The overall rate of CNS relapse in patients with PBL has been reported to be around 8% . Prophylactic intrathecal chemotherapy is controversial and should only be considered in high-risk patients, such as patients with Stage IIE disease and aggressive lymphoma histology [1, 13, 22]. CNS relapse was less common in our cohort with a rate of 3%.
In this cohort of patients with PBL, marginal zone lymphoma was the most common histological subtype and mortality was seen only in elderly patients regardless of the histologic subtype. Higher utilization of chemoradiotherapy in aggressive PBL was able to overcome the worse prognosis of these patients. At least one treatment modality should be considered in patients with indolent PBL given that observation alone was associated with a poor prognosis.
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Clinical Characteristics and Outcomes of Primary Breast Lymphoma: The Cleveland Clinic Experience
Ethics Statement and Conflict of Interest Disclosures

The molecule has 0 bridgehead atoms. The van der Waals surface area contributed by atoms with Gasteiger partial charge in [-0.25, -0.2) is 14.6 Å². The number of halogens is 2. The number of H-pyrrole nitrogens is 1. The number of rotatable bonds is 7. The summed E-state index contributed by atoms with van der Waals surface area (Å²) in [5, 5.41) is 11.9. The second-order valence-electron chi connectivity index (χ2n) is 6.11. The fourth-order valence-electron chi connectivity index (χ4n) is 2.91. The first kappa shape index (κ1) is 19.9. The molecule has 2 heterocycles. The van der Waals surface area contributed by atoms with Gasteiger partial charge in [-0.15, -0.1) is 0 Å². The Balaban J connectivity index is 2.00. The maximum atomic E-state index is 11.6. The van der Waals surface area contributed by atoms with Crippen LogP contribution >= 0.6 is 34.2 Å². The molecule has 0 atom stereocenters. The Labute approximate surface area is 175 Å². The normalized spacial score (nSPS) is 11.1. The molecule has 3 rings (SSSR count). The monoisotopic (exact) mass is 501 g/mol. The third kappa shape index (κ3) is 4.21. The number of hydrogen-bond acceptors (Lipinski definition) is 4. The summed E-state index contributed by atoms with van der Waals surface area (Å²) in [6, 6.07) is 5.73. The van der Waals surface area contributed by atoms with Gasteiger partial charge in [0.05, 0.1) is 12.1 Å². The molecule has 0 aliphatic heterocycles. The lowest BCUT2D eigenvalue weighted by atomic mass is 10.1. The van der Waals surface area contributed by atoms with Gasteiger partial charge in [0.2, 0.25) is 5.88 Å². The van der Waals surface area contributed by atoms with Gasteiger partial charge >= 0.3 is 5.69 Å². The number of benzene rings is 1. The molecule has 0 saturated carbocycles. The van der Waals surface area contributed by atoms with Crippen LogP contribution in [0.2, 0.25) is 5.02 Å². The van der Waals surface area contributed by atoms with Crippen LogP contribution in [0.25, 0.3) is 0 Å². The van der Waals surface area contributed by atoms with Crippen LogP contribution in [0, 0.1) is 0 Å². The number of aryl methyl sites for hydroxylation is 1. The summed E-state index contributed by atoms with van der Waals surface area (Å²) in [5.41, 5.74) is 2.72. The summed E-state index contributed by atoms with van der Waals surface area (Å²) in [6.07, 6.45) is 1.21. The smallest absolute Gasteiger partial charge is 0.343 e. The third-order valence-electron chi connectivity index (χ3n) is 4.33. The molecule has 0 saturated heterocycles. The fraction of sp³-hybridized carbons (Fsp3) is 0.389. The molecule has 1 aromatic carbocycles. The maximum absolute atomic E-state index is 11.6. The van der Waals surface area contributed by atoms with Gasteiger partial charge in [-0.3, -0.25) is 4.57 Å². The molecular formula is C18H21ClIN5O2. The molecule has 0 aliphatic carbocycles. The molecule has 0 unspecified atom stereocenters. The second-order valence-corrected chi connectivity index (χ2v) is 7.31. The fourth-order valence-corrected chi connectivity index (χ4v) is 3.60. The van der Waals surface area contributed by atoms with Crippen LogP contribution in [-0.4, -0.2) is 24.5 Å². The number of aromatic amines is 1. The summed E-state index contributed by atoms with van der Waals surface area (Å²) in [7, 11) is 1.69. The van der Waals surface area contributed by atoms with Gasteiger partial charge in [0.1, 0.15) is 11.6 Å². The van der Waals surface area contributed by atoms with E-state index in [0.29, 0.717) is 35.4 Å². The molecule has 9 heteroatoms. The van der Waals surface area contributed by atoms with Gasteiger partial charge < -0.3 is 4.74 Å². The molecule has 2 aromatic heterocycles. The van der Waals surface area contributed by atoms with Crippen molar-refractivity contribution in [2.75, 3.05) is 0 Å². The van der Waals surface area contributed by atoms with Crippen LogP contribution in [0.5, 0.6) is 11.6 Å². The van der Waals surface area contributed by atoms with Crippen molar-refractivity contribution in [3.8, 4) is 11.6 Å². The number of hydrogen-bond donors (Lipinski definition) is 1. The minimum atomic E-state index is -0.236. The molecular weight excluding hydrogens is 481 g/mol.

Human subjects: Consent was obtained by all participants in this study. Institutional Review Board of the Cleveland Clinic issued approval 18-1303. Animal subjects: All authors have confirmed that this study did not involve animal subjects or tissue. Conflicts of interest: In compliance with the ICMJE uniform disclosure form, all authors declare the following: Payment/services info: All authors have declared that no financial support was received from any organization for the submitted work. Financial relationships: All authors have declared that they have no financial relationships at present or within the previous three years with any organizations that might have an interest in the submitted work. Other relationships: All authors have declared that there are no other relationships or activities that could appear to have influenced the submitted work.
Cite this article as:
Kewan T, Covut F, Ahmed R, et al. (June 14, 2020) Clinical Characteristics and Outcomes of Primary Breast Lymphoma: The Cleveland Clinic Experience. Cureus 12(6): e8611. doi:10.7759/cureus.8611
Received by Cureus: May 07, 2020
Peer review began: May 14, 2020
Peer review concluded: May 16, 2020
Published: June 14, 2020
© Copyright 2020
Kewan et al. This is an open access article distributed under the terms of the Creative Commons Attribution License CC-BY 4.0., which permits unrestricted use, distribution, and reproduction in any medium, provided the original author and source are credited.
This is an open access article distributed under the terms of the Creative Commons Attribution License, which permits unrestricted use, distribution, and reproduction in any medium, provided the original author and source are credited.